Pharmaceutical Outsourcing


Most U.S. citizens would be surprised to learn that the side effects and warnings for their prescription drugs (called Patient Insert leaflets) are only a brief summary of the drug manufacturer’s complete label. In addition the pharmaceutical companies don’t design the Patient Inserts, nor are they regulated or tested for accuracy by the FDA. Instead, pharmacies pay third-party corporations known as electronic drug information (EDI) companies to summarize the side effects.

 

Surprised? Welcome to the freakish world of our nation’s health-care bureaucracy influenced by powerful lobbies, a world I discovered the hard way. I took the antidepressant drug Zoloft (prescribed by our family doctor) for five months in 2003. During that time I experienced a drastic loss of inhibitions, boundless energy, speaking constantly, a head full of wild ideas, etc.

 

But what goes up must come down, and down I crashed once I tapered off Zoloft. I had a nervous meltdown, blew thousands of hard earned dollars, slept 16 to 18 hours a day, hallucinated in Salvador Dali fashion, and became obsessed with suicide. That fall I had to drop out of college and since then I’ve been trying to put together some semblance of a life.

 

I finally went to a psychiatrist a year after I quit Zoloft and got a devastating assessment: Zoloft had caused hypomania, which “triggered” a bipolar disorder and worsened it with every dose. My grandfather had bipolar disorder and shot himself because of it. Had I known Zoloft could induce mania, I would never have taken the drug. I knew that there was a genetic component to the disease and I was at risk of developing it.

 

Nobody had warned me of this potential nightmare, not even the pharmacy’s Patient Insert leaflets, designed by a company named First Databank. I discovered the hypomania/mania side effect was listed on zoloft.com and had been recognized by Pfizer and the FDA since October 1996. Pfizer representatives told me they are not responsible for the information given out by pharmacies, that this information comes from electronic drug information companies.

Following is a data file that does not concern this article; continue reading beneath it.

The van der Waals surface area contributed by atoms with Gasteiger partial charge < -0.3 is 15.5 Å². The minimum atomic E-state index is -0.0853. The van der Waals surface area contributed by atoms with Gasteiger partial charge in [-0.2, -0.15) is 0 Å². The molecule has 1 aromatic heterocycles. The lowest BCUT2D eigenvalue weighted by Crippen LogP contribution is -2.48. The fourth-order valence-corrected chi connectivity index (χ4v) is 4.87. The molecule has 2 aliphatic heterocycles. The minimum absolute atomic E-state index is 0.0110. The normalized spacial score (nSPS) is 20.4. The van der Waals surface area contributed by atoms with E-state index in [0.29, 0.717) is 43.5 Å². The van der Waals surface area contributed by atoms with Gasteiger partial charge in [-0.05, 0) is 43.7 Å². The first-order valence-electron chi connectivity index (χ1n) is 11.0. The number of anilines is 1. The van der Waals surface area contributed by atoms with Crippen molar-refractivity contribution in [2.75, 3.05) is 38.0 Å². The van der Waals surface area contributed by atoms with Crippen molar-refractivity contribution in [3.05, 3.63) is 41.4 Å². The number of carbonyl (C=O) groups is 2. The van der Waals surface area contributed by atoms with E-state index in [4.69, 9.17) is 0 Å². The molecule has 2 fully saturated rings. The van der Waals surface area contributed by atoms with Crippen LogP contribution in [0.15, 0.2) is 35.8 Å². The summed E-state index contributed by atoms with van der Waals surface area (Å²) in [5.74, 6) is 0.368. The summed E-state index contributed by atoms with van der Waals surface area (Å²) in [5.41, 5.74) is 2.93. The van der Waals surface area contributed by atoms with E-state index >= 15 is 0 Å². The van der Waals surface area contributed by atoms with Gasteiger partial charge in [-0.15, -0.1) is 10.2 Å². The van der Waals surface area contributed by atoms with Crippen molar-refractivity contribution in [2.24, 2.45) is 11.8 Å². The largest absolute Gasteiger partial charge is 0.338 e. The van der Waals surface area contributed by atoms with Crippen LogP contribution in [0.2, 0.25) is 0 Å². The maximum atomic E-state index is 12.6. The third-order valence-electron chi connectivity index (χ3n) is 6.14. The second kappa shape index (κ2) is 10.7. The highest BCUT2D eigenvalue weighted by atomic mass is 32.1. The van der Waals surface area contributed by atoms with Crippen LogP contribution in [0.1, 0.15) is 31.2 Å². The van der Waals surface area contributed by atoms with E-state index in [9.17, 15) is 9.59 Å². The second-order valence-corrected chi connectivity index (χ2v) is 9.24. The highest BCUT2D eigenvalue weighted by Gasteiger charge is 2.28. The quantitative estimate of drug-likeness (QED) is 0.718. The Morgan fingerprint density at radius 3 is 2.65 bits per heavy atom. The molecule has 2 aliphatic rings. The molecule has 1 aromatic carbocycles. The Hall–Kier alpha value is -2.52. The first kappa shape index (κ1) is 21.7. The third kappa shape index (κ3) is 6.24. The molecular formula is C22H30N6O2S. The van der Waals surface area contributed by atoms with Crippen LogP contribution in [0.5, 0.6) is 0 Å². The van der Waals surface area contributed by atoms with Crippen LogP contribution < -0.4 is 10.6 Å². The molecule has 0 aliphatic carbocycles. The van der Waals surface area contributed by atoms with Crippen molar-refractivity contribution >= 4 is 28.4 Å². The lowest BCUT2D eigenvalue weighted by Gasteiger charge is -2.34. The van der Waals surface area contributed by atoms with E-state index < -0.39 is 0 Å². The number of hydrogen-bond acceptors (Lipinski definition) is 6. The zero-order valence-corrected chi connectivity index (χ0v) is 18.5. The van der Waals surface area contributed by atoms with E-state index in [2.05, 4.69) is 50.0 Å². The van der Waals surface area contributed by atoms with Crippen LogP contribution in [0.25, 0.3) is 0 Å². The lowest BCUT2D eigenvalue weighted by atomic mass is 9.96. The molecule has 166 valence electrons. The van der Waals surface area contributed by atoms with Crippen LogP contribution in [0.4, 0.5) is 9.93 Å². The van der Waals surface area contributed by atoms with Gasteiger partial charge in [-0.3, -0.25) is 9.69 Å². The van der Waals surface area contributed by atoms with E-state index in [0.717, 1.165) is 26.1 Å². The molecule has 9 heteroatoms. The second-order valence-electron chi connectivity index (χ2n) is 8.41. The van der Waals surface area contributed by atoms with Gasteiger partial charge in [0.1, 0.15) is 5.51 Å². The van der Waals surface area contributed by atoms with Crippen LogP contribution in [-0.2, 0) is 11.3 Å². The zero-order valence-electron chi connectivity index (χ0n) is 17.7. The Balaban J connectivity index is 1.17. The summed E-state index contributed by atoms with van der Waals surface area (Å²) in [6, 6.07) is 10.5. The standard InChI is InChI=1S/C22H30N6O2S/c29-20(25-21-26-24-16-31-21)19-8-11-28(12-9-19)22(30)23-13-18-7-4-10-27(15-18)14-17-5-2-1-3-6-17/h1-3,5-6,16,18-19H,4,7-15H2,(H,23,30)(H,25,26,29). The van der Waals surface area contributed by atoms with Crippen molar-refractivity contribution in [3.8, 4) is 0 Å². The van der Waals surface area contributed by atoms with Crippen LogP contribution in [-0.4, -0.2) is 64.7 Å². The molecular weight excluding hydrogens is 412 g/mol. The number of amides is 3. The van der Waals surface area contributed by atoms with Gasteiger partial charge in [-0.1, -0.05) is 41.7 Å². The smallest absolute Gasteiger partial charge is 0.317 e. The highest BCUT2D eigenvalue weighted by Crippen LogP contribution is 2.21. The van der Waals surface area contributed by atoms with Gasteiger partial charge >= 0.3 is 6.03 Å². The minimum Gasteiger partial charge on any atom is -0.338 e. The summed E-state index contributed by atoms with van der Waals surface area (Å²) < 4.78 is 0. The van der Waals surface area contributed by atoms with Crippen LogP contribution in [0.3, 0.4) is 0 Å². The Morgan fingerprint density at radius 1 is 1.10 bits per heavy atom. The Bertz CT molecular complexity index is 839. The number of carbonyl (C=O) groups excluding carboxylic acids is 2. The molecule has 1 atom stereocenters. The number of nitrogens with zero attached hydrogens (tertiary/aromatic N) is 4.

EDI companies arose thanks to a bit of twisted history going back to the Reagan years. In 1979, during the Carter administration, the FDA pushed for mandatory Patient Inserts prepared by the drug companies with FDA oversight (as is currently done in several European countries). The pilot program was scrapped by an executive order issued by Reagan in 1981 and backed by the aggressive activities of vice president George Bush, head of the Administration’s regulatory reform council. The pharmaceutical industry had complained about costs and liability, pharmacists complained about storage space for the pre-printed Patient Inserts, and doctors complained that the warning sheets would infringe on the doctor-patient relationship.

 

The Reagan administration suggested the private sector design Patient Inserts, but it was never clear how that was to happen. Obviously the drug makers did not want to be involved and they got their wish. It was not mandatory for pharmacies to give Patient Inserts and ten years later it became clear the free market initiative was failing as people complained about injuries and of being ill informed. The head of the FDA during the Clinton era, David Kessler, pushed for mandatory Medication Guides to be designed by drug manufacturers. However, as in the early 1980s, a conservative Congress, backed by intense lobbying by the pharmaceutical industry and organizations like the AMA, declared the proposal dead on arrival.

 

Today the FDA has no power to regulate the drug information provided by pharmacies and we play drug roulette every time we have a prescription filled. What insanity is this? The drug manufacturer has more knowledge of their product’s side effects and risks than any party, including the FDA. Big pharma is playing pass the buck when it comes to the “duty to warn,” while their advertising generates record profits off the psyches of unknowing consumers. Shouldn’t pharmaceutical companies be forced to bear the cost of injuries associated with their product’s use, and not the pharmacies?

 

Pharmaceutical outsourcing is another chronic symptom of the U.S. government’s continual kowtowing to well-funded lobbying practices. Lives ruined, friends and family lost, innocent victims financially bankrupt­–these are the real side effects.

Z


Frazer Merritt is 23-years old and unemployed. He was a 4.0 student before his Zoloft “accident” and he had to drop out of the University of Sheffield.